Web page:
Four decades later, residents witness canvassing of votes

Lawyer Lilian Radam, acting South Cotabato election supervisor, said she has given the go signal to the board of election inspectors (BEIs) of the province's biggest barangay to proceed with the canvassing of votes at the polling precincts in the area.

In past elections, the BEIs had to travel at least three to four hours all the way to the municipal gym in Poblacion, Lake Sebu, the official canvassing area for ballots coming from remote villages like Ned. 

Radam's directive was initially opposed by local police officials reportedly due to the presence of armed groups who are allegedly out to spoil the canvassing of votes in the village.

But Radam said she maintained her position to hold the counting at the precinct level since the village is no longer isolated unlike before.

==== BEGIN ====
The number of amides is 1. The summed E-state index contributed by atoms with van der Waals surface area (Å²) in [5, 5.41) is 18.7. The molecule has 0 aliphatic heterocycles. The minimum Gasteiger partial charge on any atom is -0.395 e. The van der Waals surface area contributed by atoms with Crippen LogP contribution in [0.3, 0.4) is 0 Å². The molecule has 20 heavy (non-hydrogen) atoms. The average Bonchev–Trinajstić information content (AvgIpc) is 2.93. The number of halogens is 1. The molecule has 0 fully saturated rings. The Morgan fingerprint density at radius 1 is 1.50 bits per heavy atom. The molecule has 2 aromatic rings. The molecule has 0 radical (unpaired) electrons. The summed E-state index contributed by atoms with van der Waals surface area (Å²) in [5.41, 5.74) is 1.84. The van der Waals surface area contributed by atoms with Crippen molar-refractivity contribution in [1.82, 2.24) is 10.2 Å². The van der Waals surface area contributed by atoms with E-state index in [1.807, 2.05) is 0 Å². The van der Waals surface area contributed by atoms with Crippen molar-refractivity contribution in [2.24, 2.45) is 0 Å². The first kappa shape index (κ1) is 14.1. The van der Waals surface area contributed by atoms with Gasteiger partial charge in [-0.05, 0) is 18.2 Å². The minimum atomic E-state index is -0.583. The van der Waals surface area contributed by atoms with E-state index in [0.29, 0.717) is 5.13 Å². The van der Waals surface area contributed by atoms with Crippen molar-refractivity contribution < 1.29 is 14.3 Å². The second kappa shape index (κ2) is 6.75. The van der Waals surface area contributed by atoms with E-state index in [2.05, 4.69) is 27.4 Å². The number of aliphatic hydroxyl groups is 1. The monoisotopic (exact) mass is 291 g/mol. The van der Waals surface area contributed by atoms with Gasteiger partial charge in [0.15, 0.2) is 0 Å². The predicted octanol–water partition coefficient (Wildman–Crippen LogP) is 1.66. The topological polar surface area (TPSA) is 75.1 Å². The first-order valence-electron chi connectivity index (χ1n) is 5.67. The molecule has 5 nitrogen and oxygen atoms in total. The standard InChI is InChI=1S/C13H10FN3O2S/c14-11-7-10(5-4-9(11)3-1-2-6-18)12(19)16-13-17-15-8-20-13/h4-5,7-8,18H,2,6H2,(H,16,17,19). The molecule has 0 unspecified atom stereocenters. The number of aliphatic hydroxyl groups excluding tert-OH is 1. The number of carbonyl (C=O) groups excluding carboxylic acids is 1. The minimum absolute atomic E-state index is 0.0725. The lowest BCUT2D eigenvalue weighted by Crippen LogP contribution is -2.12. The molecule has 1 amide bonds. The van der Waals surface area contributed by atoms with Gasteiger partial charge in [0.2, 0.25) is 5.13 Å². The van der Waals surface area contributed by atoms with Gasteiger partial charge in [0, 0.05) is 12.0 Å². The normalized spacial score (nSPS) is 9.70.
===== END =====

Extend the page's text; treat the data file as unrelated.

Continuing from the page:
She pointed out that barangay Ned is already accessible due to the completion of the main road project leading to the village and the availability of regular transportation to and from the area.

Barangay Ned, which was established in 1962 as a settlement area of T'boli town and reservation for the cTasaday tribe, is the largest village in South Cotabato in terms of land area and voting population with around 5,000 scattered in its 30 sitios.

The mountain village, which is part of the Roxas Mountain Range, encompasses an area of over 41,000 hectares composed of the Ned Settlement Area (22,000 hectares) and the Tasaday Reservation (19,000 hectares).

The Tasaday Reservation, a forest reserve declared by then President Ferdinand Marcos, was named after a supposed stone-age tribe in the area. The tribe did not belong to that era. (Allen V. Estabillo/MindaNews)